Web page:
This study examined the imposition of three economic sanctions, fines, costs, and restitution in Philadelphia between 1994 and 2000.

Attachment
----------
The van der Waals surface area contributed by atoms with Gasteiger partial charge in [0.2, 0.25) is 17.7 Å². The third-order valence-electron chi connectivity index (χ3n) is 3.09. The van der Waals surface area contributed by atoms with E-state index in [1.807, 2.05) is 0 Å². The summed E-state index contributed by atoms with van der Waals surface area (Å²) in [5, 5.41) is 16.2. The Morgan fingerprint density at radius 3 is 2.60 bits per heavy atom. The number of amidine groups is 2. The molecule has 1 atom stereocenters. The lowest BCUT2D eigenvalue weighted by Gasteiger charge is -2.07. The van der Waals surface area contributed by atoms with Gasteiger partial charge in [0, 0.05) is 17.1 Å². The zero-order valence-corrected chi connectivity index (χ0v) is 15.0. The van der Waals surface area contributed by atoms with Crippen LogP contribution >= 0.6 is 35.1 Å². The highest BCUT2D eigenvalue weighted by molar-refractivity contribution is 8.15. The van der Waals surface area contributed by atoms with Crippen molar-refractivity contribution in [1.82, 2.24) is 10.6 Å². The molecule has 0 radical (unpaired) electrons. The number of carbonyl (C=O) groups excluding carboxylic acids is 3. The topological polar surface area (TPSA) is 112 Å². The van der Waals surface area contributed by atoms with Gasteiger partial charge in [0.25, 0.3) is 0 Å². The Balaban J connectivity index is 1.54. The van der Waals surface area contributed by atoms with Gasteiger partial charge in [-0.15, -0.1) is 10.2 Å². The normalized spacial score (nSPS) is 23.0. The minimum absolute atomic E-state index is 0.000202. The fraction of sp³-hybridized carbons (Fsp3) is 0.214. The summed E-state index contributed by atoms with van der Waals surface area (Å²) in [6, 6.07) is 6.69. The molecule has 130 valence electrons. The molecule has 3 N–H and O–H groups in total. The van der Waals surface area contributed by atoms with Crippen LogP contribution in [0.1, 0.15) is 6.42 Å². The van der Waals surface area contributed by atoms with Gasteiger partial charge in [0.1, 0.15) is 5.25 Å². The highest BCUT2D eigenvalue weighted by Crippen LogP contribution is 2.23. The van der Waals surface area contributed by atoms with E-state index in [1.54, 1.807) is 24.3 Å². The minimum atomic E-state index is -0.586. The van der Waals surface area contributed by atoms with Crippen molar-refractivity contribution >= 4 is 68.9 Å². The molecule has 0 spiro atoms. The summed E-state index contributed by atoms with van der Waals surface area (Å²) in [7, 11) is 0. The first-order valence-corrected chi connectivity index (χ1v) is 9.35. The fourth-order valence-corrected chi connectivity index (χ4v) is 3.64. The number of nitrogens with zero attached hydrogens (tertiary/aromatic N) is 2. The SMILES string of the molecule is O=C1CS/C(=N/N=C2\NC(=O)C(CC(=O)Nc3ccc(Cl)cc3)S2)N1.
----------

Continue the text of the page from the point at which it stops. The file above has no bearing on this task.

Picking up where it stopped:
Economic sanctions have been used infrequently as a sanction within the criminal justice system. For various reasons, such as jail overcrowding and high criminal justice system costs, the use of economic sanctions are beginning to be imposed more frequently. The current study examined the relationship between fines, costs, and restitution by examining data from 84,970 cases that occurred in Philadelphia between 1994 and 2000. The imposition of each sanction overall and by year was assessed and a multivariate analysis examined the imposition of each type of sanction. Results revealed that overall there was an increase over time in the proportion of cases requiring restitution to private individual or business victims, but there was a decrease in the proportion of cases imposing fines and costs. Restitution was imposed in 83 percent of cases in which the State was the victim. Restitution was more often imposed for property offenses, while fines and costs were more often imposed for nonproperty crimes, most of which were violent offenses. Overall, the findings suggest that judges may be assessing defendant’s ability to pay when considering economic sanctions. Future research should probe whether the imposition of economic sanctions versus incarceration differs in rural and urban counties. Tables, references, endnotes